An AIB customer has told how scammers charged his account for up to €15,000 after calling him and tricking him into reading a code from a bank card reader.
Iall Fitzmaurice, 31, who lives in Dublin, thought the bank was calling about fraudulent transactions and needed him to insert his card into the small device and tell them the digits on the screen.
However, he said he believes the scam started earlier, when crooks hacked into his account after clicking on an innocent-looking text message agreeing to AIB’s new terms and conditions.
“I saw it on the phone and there were other real texts from AIB before that, and I might have clicked on it and closed it again, but I don’t think I agreed to any terms or anything,” Mr Fitzmaurice said.
“The hackers then appear to have been able to break into my accounts and move funds.
The person was able to confirm my details and tell me some of the transactions I made over the weekend and how much I spent. It was very convincing
“I’m saving for a house and all my savings were in it – everything I’ve put aside for the past few years – but they didn’t seem to be able to take anything at the time.
“Then on Monday I got a call from a Dublin number and the person said they were from AIB and there was suspicious activity on my account.
“I thought it might be a scam so I googled the number and it came up as an AIB number so I thought it was legit.
“And the person was able to confirm my details and tell me some of the transactions I made over the weekend and how much I spent. That was very convincing.”
The scammers then tricked Mr Fitzmaurice into inserting his card into the calculator-like reader that AIB sends customers to authorize online transactions such as transferring money to another account.
“Actually, I thought I’d be glad I had the card reader in a drawer,” he said. “The person on the phone even said not to give out my PIN, which gave me extra peace of mind, but it was the number generated by the card reader they were looking for.”
The scam works by convincing the victims that the scam was prevented and their account is safe, but the criminal uses the code from the card reader to empty the victim’s bank account by transferring all the funds.
On Tuesday, Mr. Fitzmaurice received a call from a real AIB employee to say there was unusual activity on his account. During this conversation, he learned that the previous day’s call was from hackers.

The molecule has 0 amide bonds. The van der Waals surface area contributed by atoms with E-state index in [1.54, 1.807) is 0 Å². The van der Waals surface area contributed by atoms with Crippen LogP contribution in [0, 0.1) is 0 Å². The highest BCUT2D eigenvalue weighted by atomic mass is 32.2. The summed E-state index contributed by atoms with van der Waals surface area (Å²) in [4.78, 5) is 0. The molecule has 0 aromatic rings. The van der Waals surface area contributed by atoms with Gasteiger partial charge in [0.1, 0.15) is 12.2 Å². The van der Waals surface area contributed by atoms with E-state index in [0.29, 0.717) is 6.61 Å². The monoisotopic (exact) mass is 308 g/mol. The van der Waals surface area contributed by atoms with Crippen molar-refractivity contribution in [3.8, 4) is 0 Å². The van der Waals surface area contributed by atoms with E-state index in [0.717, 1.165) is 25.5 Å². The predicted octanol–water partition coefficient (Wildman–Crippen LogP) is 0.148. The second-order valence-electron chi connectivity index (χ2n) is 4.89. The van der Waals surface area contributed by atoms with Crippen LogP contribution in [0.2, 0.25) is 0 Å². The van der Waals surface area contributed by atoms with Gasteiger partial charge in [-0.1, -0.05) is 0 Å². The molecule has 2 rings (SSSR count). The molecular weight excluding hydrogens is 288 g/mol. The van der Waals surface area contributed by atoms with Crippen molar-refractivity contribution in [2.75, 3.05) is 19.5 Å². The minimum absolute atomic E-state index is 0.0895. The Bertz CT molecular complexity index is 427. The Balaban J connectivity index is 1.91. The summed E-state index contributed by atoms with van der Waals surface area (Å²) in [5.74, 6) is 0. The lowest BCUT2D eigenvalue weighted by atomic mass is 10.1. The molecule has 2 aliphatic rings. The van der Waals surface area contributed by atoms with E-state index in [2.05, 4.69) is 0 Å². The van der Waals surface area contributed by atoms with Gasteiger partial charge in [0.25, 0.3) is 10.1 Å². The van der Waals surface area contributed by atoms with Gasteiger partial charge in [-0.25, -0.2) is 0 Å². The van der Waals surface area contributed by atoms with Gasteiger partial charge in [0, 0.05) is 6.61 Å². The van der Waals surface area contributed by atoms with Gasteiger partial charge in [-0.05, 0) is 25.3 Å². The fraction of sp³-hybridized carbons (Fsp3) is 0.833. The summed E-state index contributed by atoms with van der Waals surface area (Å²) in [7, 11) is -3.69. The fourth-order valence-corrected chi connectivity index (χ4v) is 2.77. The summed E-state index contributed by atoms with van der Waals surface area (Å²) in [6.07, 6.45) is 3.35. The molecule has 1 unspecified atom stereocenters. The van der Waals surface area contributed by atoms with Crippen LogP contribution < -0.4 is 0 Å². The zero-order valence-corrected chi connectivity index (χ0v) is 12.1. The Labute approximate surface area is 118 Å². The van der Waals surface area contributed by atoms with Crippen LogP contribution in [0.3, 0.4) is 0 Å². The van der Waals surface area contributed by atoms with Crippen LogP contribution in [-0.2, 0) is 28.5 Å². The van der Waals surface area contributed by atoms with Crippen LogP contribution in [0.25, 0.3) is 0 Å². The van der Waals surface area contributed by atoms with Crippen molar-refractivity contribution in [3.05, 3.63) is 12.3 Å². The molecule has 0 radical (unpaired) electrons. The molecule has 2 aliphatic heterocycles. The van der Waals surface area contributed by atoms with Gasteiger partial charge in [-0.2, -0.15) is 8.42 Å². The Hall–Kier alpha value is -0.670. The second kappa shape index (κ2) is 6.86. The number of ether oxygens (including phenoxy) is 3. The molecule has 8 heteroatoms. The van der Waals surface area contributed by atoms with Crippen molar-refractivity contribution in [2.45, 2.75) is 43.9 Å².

He said 10,000 to 15,000 euros had been withdrawn from his accounts. AIB told him it could reverse many of the transactions and have his money returned to him, but he was shocked at how convincing the scammers had sounded.
Mr Fitzmaurice said he was very cautious and was usually the one to alert and advise older members of his family regarding online scams.
“Never think you’re too smart to fall for a scam — I thought so,” he said.
“And remember that calling you may not be the start of the scam. The hackers may already be 10 steps ahead of you as they have obtained your transaction details to convince you it is a real bank call.
“And just because they know your details and are calling from what looks like a bank number doesn’t mean they’re a real bank.
“Hang up and call your bank using a number you found out yourself.”
AIB has warned of scammers stealing money from bank accounts by tricking customers into reading codes generated by bank card readers.
Constant messages from banks asking people not to reveal their PINs and other details has prompted scammers to find different ways to gain access to accounts.
The card reader is now being used as a tool to scam people as some customers believe the devices are directly connected to their bank.
Scammers call victims and panic them, but then say they can help cancel their cards and set up new ones.
The scammers do not ask for PIN details, but rather ask the victim to insert their card into the reader and read the generated code.
AIB customers are the target of the latest scam, but scammers can target any bank.
An AIB spokesman said the bank is committed to protecting customers from the threats associated with fraud and said customers can visit aib.ie/security-center for details on current customer security threats and alerts they should be aware of.
“Very sophisticated scammers target people by sending text messages claiming to be AIB and/or other legitimate companies,” the spokesman said.
“AIB never sends links in unsolicited text messages or emails requesting online banking and card details, or requesting the return of a card.
“We urge our customers to be vigilant at all times and never click on any link that appears in a thread and reveal their information.
“We urge our customers to contact us as soon as possible if they believe they have been the victim of a scam. By promptly contacting us, AIB can endeavor to prevent the processing of a fraudulent payment.
“In many cases we have achieved a positive result for customers. Unfortunately, in some cases it may be too late and the scammers have already received the payment.
“If customers have been scammed, we will treat them sympathetically on a case-by-case basis. To date, we have a strong track record of protecting our customers from fraud.”
https://www.independent.ie/irish-news/crime/dont-think-youre-too-savvy-to-fall-for-a-scam-criminals-are-10-steps-ahead-says-victim-of-fraudsters-posing-as-aib-41952323.html “Don’t think you’re too smart to fall for a scam — criminals are ten steps ahead,” says a scammer posing as AIB